• Do not try to inject XOLAIR until you have been shown the right way to give XOLAIR prefilled syringe or autoinjector injections by a healthcare provider. Use XOLAIR exactly as prescribed by your healthcare provider.
  • The XOLAIR autoinjector (all doses) is intended for use only in adults and adolescents aged 12 years and older. For children 12 years of age and older, XOLAIR prefilled syringe or autoinjector may be self-injected under adult supervision. For children 1 to 11 years of age, XOLAIR prefilled syringe should be injected by a caregiver.
  • See the detailed Instructions for Use that comes with XOLAIR for information on the right way to prepare and inject XOLAIR.
  • XOLAIR is given in 1 or more injections under the skin (subcutaneous), 1 time every 2 or 4 weeks.
  • In people with asthma, CRSwNP and food allergy, a blood test for a substance called IgE must be performed before starting XOLAIR to determine the appropriate dose and dosing frequency.
  • In people with chronic hives, a blood test is not necessary to determine the dose or dosing frequency.
  • Do not decrease or stop taking any of your other asthma, CRSwNP, hive medicine, food allergy medicine or allergen immunotherapy, unless your healthcare providers tell you to.
  • You may not see improvement in your symptoms right away after XOLAIR treatment. If your symptoms do not improve or get worse, call your healthcare provider.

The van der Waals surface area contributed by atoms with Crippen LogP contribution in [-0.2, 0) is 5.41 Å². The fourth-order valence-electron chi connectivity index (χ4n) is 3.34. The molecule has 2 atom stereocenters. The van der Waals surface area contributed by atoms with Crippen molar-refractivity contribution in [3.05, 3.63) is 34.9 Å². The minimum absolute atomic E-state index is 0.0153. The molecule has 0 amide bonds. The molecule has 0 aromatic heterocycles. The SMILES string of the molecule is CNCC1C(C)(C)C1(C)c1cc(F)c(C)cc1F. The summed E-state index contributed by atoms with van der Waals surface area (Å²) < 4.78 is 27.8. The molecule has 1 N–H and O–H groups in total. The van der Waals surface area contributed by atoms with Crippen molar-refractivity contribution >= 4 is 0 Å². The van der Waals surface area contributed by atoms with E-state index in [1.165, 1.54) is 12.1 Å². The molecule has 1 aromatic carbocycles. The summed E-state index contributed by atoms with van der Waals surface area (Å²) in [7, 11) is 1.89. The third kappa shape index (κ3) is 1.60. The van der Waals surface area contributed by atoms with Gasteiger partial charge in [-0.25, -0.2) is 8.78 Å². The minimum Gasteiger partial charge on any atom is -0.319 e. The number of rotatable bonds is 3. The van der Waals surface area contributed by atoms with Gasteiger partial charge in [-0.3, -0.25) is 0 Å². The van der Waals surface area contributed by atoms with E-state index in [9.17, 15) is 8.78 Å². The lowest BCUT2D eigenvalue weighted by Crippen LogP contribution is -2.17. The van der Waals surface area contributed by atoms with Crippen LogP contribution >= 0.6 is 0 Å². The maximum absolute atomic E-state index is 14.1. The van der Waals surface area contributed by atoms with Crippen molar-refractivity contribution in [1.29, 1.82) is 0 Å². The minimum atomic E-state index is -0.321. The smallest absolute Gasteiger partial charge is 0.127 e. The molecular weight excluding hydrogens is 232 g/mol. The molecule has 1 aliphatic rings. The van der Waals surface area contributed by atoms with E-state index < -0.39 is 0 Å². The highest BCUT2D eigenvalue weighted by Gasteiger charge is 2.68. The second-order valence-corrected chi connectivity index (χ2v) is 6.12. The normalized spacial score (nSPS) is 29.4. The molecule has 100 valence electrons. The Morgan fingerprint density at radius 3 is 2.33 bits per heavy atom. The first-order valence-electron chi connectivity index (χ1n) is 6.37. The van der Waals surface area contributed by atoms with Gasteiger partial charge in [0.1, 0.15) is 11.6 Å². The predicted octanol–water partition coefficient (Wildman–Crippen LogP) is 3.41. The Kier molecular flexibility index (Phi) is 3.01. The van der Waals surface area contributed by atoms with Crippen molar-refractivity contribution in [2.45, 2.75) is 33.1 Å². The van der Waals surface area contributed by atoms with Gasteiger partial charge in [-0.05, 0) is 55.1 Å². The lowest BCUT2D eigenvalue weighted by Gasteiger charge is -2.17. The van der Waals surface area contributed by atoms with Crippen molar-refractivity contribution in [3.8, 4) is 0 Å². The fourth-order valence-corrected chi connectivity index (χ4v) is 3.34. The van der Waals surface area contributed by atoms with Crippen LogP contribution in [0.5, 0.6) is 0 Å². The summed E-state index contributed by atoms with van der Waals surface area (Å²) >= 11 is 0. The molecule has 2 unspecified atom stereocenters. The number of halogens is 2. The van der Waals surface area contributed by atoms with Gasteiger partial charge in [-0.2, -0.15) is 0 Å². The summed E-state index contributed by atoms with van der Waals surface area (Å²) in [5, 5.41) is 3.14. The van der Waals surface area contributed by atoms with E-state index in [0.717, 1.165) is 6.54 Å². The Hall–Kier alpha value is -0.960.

• If you inject more XOLAIR than prescribed, call your healthcare provider right away.

What are the possible side effects of XOLAIR?

XOLAIR may cause serious side effects, including:

  • Cancer. Cases of cancer were observed in some people who received XOLAIR.
  • Inflammation of your blood vessels. Rarely, this can happen in people with asthma who receive XOLAIR. This usually, but not always, happens in people who also take a steroid medicine by mouth that is being stopped or the dose is being lowered. It is not known whether this is caused by XOLAIR. Tell your healthcare provider right away if you have rash; chest pain; shortness of breath; or a feeling of pins and needles or numbness of your arms or legs.
  • Fever, muscle aches, and rash. Some people get these symptoms 1 to 5 days after receiving a XOLAIR injection. If you have any of these symptoms, tell your healthcare provider.
  • Parasitic infection. Some people who are at a high risk for parasite (worm) infections, get a parasite infection after receiving XOLAIR. Your healthcare provider can test your stool to check if you have a parasite infection.